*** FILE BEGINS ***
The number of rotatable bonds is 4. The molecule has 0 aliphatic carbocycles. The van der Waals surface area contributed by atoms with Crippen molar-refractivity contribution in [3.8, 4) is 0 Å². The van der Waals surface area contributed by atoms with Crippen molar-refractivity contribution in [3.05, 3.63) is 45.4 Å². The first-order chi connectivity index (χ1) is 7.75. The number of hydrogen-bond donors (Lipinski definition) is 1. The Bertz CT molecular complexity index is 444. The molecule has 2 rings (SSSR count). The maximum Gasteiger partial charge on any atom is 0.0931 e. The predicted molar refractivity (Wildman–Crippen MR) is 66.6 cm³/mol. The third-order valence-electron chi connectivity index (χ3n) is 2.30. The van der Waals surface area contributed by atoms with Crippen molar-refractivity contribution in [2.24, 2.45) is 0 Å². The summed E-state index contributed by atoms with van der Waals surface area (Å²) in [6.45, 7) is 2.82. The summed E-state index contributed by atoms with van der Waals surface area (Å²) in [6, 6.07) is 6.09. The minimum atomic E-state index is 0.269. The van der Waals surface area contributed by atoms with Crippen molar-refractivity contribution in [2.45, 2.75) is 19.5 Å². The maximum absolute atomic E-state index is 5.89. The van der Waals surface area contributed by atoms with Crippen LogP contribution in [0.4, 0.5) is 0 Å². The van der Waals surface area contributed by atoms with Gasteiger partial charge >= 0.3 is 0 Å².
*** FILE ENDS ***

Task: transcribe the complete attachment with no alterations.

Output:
The number of rotatable bonds is 4. The molecule has 0 aliphatic carbocycles. The van der Waals surface area contributed by atoms with Crippen molar-refractivity contribution in [3.8, 4) is 0 Å². The van der Waals surface area contributed by atoms with Crippen molar-refractivity contribution in [3.05, 3.63) is 45.4 Å². The first-order chi connectivity index (χ1) is 7.75. The number of hydrogen-bond donors (Lipinski definition) is 1. The Bertz CT molecular complexity index is 444. The molecule has 2 rings (SSSR count). The maximum Gasteiger partial charge on any atom is 0.0931 e. The predicted molar refractivity (Wildman–Crippen MR) is 66.6 cm³/mol. The third-order valence-electron chi connectivity index (χ3n) is 2.30. The van der Waals surface area contributed by atoms with Crippen molar-refractivity contribution in [2.24, 2.45) is 0 Å². The summed E-state index contributed by atoms with van der Waals surface area (Å²) in [6.45, 7) is 2.82. The summed E-state index contributed by atoms with van der Waals surface area (Å²) in [6, 6.07) is 6.09. The minimum atomic E-state index is 0.269. The van der Waals surface area contributed by atoms with Crippen molar-refractivity contribution in [2.45, 2.75) is 19.5 Å². The maximum absolute atomic E-state index is 5.89. The van der Waals surface area contributed by atoms with Crippen LogP contribution in [0.4, 0.5) is 0 Å². The van der Waals surface area contributed by atoms with Gasteiger partial charge >= 0.3 is 0 Å².